Emeritus Professor Alan Glasper, from the University of Southampton, discusses the role of community pharmacies in providing health care as an important adjunct to the NHS, especially during the pandemic
The contribution of community pharmacies is critical to the success of primary care delivery throughout the UK. However, their involvement and relationship with the NHS is often poorly understood. The King's Fund has published a useful review of their role (Baird and Beech, 2020).
Community pharmacies make up one of the four pillars of the primary care system in England, along with general practice, optical services and dentistry. Most people only know pharmacies as dispensers and retailers of medicines, but their role in contemporary society is now much wider. Traditionally situated in most high streets, pharmacies are also now to be found in many large supermarkets. The role of community pharmacists has been crucial in supporting the general public and patients with long-term health conditions.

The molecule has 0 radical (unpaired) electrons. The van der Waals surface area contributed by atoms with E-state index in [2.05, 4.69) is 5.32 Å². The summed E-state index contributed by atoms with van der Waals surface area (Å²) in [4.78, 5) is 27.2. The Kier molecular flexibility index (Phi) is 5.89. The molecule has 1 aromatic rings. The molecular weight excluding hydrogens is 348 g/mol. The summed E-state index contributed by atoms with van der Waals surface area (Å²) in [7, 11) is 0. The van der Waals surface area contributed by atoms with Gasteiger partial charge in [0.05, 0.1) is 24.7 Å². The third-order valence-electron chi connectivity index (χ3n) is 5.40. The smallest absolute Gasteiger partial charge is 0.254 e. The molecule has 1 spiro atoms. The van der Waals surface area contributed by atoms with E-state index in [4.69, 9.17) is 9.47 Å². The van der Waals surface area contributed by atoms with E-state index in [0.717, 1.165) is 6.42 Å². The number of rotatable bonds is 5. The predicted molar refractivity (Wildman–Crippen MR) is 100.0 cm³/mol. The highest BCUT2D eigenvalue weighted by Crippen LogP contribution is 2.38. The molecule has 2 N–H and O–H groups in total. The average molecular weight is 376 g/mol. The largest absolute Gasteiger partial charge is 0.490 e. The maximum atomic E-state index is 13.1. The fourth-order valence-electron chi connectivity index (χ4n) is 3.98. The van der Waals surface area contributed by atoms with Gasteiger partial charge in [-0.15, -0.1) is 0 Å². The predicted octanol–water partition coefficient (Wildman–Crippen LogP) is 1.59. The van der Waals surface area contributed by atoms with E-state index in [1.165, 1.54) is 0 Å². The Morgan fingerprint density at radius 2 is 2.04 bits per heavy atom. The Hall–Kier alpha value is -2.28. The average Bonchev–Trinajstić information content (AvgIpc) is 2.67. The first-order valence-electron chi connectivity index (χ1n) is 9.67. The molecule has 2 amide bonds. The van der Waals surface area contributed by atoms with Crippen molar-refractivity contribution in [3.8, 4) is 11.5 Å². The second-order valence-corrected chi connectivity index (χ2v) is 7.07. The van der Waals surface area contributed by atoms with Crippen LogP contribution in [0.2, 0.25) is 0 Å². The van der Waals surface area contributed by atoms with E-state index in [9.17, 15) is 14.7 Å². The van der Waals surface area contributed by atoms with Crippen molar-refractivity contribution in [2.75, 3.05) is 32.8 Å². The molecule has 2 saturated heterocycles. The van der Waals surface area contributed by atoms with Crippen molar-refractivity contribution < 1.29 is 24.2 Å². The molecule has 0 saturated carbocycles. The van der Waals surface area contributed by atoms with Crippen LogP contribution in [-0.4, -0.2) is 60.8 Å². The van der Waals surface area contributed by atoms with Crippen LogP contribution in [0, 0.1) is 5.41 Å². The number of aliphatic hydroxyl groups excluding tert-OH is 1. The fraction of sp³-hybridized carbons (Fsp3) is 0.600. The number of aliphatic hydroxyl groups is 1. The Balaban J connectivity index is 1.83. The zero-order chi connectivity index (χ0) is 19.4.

Pharmacy degrees are typically of 4 years' duration and cover a range of science subjects related to pharmacology, including the physiological, biochemical, microbiological and pathological aspects of drugs and medicines and their uses in treating disease.
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